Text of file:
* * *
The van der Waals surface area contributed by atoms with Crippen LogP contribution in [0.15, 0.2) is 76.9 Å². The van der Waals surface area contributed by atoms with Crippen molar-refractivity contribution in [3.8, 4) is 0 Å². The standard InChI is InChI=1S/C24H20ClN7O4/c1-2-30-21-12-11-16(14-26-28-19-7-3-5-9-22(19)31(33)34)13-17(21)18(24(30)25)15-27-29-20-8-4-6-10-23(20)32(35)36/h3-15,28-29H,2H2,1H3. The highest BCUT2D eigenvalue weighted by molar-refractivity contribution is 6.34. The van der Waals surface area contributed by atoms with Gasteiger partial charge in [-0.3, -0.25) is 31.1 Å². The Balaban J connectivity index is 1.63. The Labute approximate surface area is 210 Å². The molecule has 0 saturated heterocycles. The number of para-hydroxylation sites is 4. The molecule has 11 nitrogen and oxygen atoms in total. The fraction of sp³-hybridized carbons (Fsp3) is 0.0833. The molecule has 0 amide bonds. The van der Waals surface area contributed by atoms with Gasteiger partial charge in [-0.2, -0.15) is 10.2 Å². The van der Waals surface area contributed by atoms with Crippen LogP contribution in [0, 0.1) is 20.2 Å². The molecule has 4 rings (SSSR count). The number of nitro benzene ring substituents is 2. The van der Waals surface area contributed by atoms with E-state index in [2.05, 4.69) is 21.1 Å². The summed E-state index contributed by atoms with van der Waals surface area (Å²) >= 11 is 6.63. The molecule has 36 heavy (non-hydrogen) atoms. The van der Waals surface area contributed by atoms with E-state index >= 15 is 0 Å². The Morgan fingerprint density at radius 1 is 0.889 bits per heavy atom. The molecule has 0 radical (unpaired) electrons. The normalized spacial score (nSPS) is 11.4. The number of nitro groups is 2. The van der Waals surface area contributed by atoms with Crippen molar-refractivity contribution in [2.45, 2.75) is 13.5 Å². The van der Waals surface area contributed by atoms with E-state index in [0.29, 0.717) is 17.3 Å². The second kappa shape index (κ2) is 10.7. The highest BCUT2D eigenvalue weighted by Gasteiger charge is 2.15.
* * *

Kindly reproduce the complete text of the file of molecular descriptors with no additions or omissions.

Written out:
The van der Waals surface area contributed by atoms with Crippen LogP contribution in [0.15, 0.2) is 76.9 Å². The van der Waals surface area contributed by atoms with Crippen molar-refractivity contribution in [3.8, 4) is 0 Å². The standard InChI is InChI=1S/C24H20ClN7O4/c1-2-30-21-12-11-16(14-26-28-19-7-3-5-9-22(19)31(33)34)13-17(21)18(24(30)25)15-27-29-20-8-4-6-10-23(20)32(35)36/h3-15,28-29H,2H2,1H3. The highest BCUT2D eigenvalue weighted by molar-refractivity contribution is 6.34. The van der Waals surface area contributed by atoms with Gasteiger partial charge in [-0.3, -0.25) is 31.1 Å². The Balaban J connectivity index is 1.63. The Labute approximate surface area is 210 Å². The molecule has 0 saturated heterocycles. The number of para-hydroxylation sites is 4. The molecule has 11 nitrogen and oxygen atoms in total. The fraction of sp³-hybridized carbons (Fsp3) is 0.0833. The molecule has 0 amide bonds. The van der Waals surface area contributed by atoms with Gasteiger partial charge in [-0.2, -0.15) is 10.2 Å². The van der Waals surface area contributed by atoms with Crippen LogP contribution in [0, 0.1) is 20.2 Å². The molecule has 4 rings (SSSR count). The number of nitro benzene ring substituents is 2. The van der Waals surface area contributed by atoms with E-state index in [2.05, 4.69) is 21.1 Å². The summed E-state index contributed by atoms with van der Waals surface area (Å²) >= 11 is 6.63. The molecule has 36 heavy (non-hydrogen) atoms. The van der Waals surface area contributed by atoms with E-state index >= 15 is 0 Å². The Morgan fingerprint density at radius 1 is 0.889 bits per heavy atom. The molecule has 0 radical (unpaired) electrons. The normalized spacial score (nSPS) is 11.4. The number of nitro groups is 2. The van der Waals surface area contributed by atoms with Crippen molar-refractivity contribution in [2.45, 2.75) is 13.5 Å². The van der Waals surface area contributed by atoms with E-state index in [0.29, 0.717) is 17.3 Å². The second kappa shape index (κ2) is 10.7. The highest BCUT2D eigenvalue weighted by Gasteiger charge is 2.15.